- Associated Press - Thursday, March 3, 2011

MESA, ARIZ. (AP) - Cubs manager Mike Quade is OK with shakings things up a bit _ as long as his team gets better.

Quade held a team meeting before practice early Thursday to address the dugout fight Wednesday between pitcher Carlos Silva and third baseman Aramis Ramirez.

Quade said the matter has “been put to bed.”

“You look it right in the eye,” he said. “Sometimes a little revolt’s not bad. I’m glad people were (upset). But we need to channel that anger at the opposition and within ourselves. And that’s all.”

The scuffle was only one reason for the meeting, during which Quade said he was the only one who spoke. He pointed to the team’s 14 errors and other mental lapses during the first four games of spring training.

“That little blowup notwithstanding, it was time for me _ Day 4 or not _ to say something about sloppiness and not just the physical errors but the mental errors, too,” Quade said. “These are things we all know we need to overcome. And I don’t think you waltz through spring and then expect to magically turn it on and be a sharp club when the season starts.”

Quade, the Cubs’ third base coach who was given a two-year deal last year to replace Lou Piniella, is trying to turn around a team that finished last season at 75-87, in next-to-last place in the NL Central.

Quade managed more than 2,300 minor league games in the Montreal, Philadelphia, Oakland and Cubs farm systems before arriving in Chicago. He admitted that the Silva-Ramirez dustup was his first major challenge as a first-year, big-league manager.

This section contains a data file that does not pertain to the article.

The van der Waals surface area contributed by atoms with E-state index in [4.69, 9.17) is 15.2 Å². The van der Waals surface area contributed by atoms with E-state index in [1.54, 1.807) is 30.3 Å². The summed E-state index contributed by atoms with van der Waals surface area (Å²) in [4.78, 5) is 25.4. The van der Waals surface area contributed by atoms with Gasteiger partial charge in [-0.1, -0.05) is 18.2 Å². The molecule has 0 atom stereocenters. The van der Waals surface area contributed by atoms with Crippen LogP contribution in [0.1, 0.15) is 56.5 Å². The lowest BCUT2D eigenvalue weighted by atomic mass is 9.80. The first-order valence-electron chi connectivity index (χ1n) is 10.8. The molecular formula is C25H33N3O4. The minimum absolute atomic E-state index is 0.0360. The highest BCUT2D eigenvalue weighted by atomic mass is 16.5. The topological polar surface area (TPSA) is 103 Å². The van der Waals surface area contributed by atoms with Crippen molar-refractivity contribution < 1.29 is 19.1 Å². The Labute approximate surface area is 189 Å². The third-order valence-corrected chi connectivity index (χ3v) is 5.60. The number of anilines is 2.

The trouble erupted when a frustrated Silva groused about the fielding behind him as he came off the field following a three-error, two-homer, six-run first inning against Milwaukee. Ramirez, who dropped a pop fly in the inning, had to be separated from Silva by teammates and coaches.

Ramirez later called it a “misunderstanding” and said he’d moved on. Silva declined to talk to reporters Wednesday and again Thursday morning.

Quade said he didn’t talk two players separately from the team because he trusted them to resolve their own issues.

“I don’t need to see a handshake,” he said. “They need to go about their business. They need to get along as teammates the best they can, and put this behind them. Whether it’s an acknowledgment, whether it’s a conversation, whether it’s a handshake, I count on them to get that done.”